Mukhoty comes into her own as an evocative writer in her vibrant descriptions of Akbar’s campaigns and his court life. I believe her accounts of the siege of Chitor and the way Akbar planned it and her telling of Akbar’s second march to Gujarat — when he covered 800 kilometres from Fatehpur Sikri to Ahmedabad in nine days — are masterpieces of historical reconstruction. She brings the past alive. There are also thrilling descriptions of Akbar taking his mount — horse or elephant — into a river in torrent and beating the forces of nature through raw physical courage.
I have already mentioned Akbar’s care and love for his elderly female relatives. Women, it would appear from Mukhoty’s book, had a special place in Akbar’s life. Not only because he married them to gain political allies but also because of certain decisions that he took that affected the lives of even ordinary women in his realm. In 1583, he introduced measures to ensure that sati did not occur unless it was voluntary on the part of the widow. He commented, “It is a strange commentary on the magnanimity of men that they should seek their deliverance through the self-sacrifice of their wives.” Four years later, he allowed widows to remarry. These were remarkable decisions only to be repeated in the 19th century through the efforts of Rammohun Roy and Iswarchandra Vidyasagar. What prompted Akbar to take these steps in his time and age, knowing very well that it would not please all Hindus, especially his newly won allies, the Rajputs? What were the ideas that influenced him? Was there something in the Timurid traditions from which he derived his ideas? Provocative questions hover over these facts that Mukhoty presents but she tip-toes around them.
Mukhoty is at the forefront of a new kind of history writing that is emerging in India: The presentation of the past for the intelligent layperson without dumbing down and simplification — serious but accessible writing of history. Ramachandra Guha pioneered it in India but there have since been other practitioners — William Dalrymple, Nayanjot Lahiri, Ruby Lal, Sudeep Chakravarti, Manu Pillai to name a few. Ira Mukhoty is a very notable addition to this list.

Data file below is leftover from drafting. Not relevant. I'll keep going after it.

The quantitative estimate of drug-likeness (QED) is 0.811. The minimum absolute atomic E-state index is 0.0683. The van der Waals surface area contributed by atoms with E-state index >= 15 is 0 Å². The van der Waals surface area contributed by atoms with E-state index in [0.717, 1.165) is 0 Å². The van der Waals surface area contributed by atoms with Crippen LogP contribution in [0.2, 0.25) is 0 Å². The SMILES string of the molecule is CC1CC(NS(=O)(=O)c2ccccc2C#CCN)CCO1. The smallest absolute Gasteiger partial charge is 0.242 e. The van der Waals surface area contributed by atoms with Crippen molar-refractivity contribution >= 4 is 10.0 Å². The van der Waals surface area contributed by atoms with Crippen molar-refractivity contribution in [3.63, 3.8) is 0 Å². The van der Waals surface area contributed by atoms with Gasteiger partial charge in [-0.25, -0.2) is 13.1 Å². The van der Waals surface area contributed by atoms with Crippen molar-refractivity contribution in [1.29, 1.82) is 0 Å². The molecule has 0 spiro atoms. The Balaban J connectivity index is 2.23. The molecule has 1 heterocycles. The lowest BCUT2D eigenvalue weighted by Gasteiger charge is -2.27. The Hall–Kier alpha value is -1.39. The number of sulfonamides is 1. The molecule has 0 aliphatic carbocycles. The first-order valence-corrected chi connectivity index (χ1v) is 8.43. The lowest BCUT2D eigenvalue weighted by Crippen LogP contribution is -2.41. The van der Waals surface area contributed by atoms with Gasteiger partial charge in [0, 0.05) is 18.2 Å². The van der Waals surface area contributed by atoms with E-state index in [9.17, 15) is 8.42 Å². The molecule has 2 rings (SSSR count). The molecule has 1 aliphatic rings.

I will end by expressing two reservations. One is the subtitle: “The Definitive Biography”. Mukhoty is too ardent a reader of history to be told that no retelling of the past can be “definitive”. Every telling is enriched by subsequent ones and by new facts, new analyses and new perspectives. “Definitive” implies a closure which is impossible in history writing since the past can never be captured in its fullness. Mukhoty writes in her book that Indian civilisational values refuse to be “claimed by one certitude and one truth” but she does not shy away from claiming that her biography is “definitive”. Moreover, there is a hint of arrogance in the use of the word and it sits very uneasily with the historian’s craft.
The second reservation is that the book is based entirely on her extensive reading of translated sources and secondary material. Akbar’s reign marked the apogee of what Richard Eaton has called the “Persianate Age”. To attempt to write a history of Akbar without Persian has its pitfalls. Supriya Gandhi’s biography of Dara Shukoh has recently demonstrated — without losing out on accessibility — the dimensions and depth that can be added through knowledge of the relevant languages. Those who have the language skills in Aligarh and elsewhere refuse to tread on the life and career of Akbar and so it is forgivable that Mukhoty rushed to produce a sensitive and enjoyable biography of India’s greatest ruler since Ashoka Piyadasi and before Jawaharlal Nehru.